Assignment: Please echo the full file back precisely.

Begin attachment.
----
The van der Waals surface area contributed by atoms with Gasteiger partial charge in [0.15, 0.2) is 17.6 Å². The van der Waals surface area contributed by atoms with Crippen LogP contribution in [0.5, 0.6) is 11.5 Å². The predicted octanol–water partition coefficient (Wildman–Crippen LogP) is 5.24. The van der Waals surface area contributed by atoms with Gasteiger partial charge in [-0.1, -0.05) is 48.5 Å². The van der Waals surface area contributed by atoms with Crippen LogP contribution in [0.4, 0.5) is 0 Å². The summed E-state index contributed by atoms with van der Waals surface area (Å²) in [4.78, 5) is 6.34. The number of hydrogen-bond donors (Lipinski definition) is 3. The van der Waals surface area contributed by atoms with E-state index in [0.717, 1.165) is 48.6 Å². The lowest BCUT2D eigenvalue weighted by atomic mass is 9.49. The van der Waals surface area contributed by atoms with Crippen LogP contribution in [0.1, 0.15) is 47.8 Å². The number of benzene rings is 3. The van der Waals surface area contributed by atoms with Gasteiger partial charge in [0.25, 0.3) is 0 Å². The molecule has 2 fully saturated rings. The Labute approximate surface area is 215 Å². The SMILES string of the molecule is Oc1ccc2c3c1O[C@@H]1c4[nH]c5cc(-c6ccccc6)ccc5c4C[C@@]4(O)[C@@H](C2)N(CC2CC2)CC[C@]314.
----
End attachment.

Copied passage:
The van der Waals surface area contributed by atoms with Gasteiger partial charge in [0.15, 0.2) is 17.6 Å². The van der Waals surface area contributed by atoms with Crippen LogP contribution in [0.5, 0.6) is 11.5 Å². The predicted octanol–water partition coefficient (Wildman–Crippen LogP) is 5.24. The van der Waals surface area contributed by atoms with Gasteiger partial charge in [-0.1, -0.05) is 48.5 Å². The van der Waals surface area contributed by atoms with Crippen LogP contribution in [0.4, 0.5) is 0 Å². The summed E-state index contributed by atoms with van der Waals surface area (Å²) in [4.78, 5) is 6.34. The number of hydrogen-bond donors (Lipinski definition) is 3. The van der Waals surface area contributed by atoms with E-state index in [0.717, 1.165) is 48.6 Å². The lowest BCUT2D eigenvalue weighted by atomic mass is 9.49. The van der Waals surface area contributed by atoms with Crippen LogP contribution in [0.1, 0.15) is 47.8 Å². The number of benzene rings is 3. The van der Waals surface area contributed by atoms with Gasteiger partial charge in [0.25, 0.3) is 0 Å². The molecule has 2 fully saturated rings. The Labute approximate surface area is 215 Å². The SMILES string of the molecule is Oc1ccc2c3c1O[C@@H]1c4[nH]c5cc(-c6ccccc6)ccc5c4C[C@@]4(O)[C@@H](C2)N(CC2CC2)CC[C@]314.